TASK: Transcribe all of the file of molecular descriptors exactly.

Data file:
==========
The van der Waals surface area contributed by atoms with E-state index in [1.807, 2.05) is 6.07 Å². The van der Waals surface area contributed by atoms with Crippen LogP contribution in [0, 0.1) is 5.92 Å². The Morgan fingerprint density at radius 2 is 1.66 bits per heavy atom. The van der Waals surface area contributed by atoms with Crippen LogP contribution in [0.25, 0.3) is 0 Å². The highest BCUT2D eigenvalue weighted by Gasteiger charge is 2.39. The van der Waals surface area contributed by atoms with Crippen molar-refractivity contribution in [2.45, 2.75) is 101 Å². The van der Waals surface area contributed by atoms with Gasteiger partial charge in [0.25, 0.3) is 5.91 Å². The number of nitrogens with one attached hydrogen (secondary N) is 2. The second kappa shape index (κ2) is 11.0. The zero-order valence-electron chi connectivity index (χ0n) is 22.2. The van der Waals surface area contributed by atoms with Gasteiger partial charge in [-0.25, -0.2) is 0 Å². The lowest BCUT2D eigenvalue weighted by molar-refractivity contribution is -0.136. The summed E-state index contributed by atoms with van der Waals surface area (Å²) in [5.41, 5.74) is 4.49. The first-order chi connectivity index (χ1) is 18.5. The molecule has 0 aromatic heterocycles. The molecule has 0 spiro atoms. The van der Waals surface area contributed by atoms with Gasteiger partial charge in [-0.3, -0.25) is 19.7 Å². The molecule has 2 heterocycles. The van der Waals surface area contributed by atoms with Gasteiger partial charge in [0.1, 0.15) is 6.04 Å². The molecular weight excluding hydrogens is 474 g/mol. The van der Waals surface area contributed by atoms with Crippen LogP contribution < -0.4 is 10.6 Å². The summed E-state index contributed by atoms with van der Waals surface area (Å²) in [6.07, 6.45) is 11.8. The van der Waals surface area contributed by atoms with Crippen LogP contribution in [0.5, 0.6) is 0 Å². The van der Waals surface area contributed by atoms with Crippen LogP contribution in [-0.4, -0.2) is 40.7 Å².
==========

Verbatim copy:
The van der Waals surface area contributed by atoms with E-state index in [1.807, 2.05) is 6.07 Å². The van der Waals surface area contributed by atoms with Crippen LogP contribution in [0, 0.1) is 5.92 Å². The Morgan fingerprint density at radius 2 is 1.66 bits per heavy atom. The van der Waals surface area contributed by atoms with Crippen LogP contribution in [0.25, 0.3) is 0 Å². The highest BCUT2D eigenvalue weighted by Gasteiger charge is 2.39. The van der Waals surface area contributed by atoms with Crippen molar-refractivity contribution in [2.45, 2.75) is 101 Å². The van der Waals surface area contributed by atoms with Gasteiger partial charge in [0.25, 0.3) is 5.91 Å². The number of nitrogens with one attached hydrogen (secondary N) is 2. The second kappa shape index (κ2) is 11.0. The zero-order valence-electron chi connectivity index (χ0n) is 22.2. The van der Waals surface area contributed by atoms with Gasteiger partial charge in [-0.25, -0.2) is 0 Å². The lowest BCUT2D eigenvalue weighted by molar-refractivity contribution is -0.136. The summed E-state index contributed by atoms with van der Waals surface area (Å²) in [5.41, 5.74) is 4.49. The first-order chi connectivity index (χ1) is 18.5. The molecule has 0 aromatic heterocycles. The molecule has 0 spiro atoms. The van der Waals surface area contributed by atoms with Gasteiger partial charge in [-0.3, -0.25) is 19.7 Å². The molecule has 2 heterocycles. The van der Waals surface area contributed by atoms with Gasteiger partial charge in [0.1, 0.15) is 6.04 Å². The molecular weight excluding hydrogens is 474 g/mol. The van der Waals surface area contributed by atoms with Crippen LogP contribution < -0.4 is 10.6 Å². The summed E-state index contributed by atoms with van der Waals surface area (Å²) in [6.07, 6.45) is 11.8. The van der Waals surface area contributed by atoms with Crippen LogP contribution in [0.5, 0.6) is 0 Å². The van der Waals surface area contributed by atoms with Crippen LogP contribution in [-0.4, -0.2) is 40.7 Å².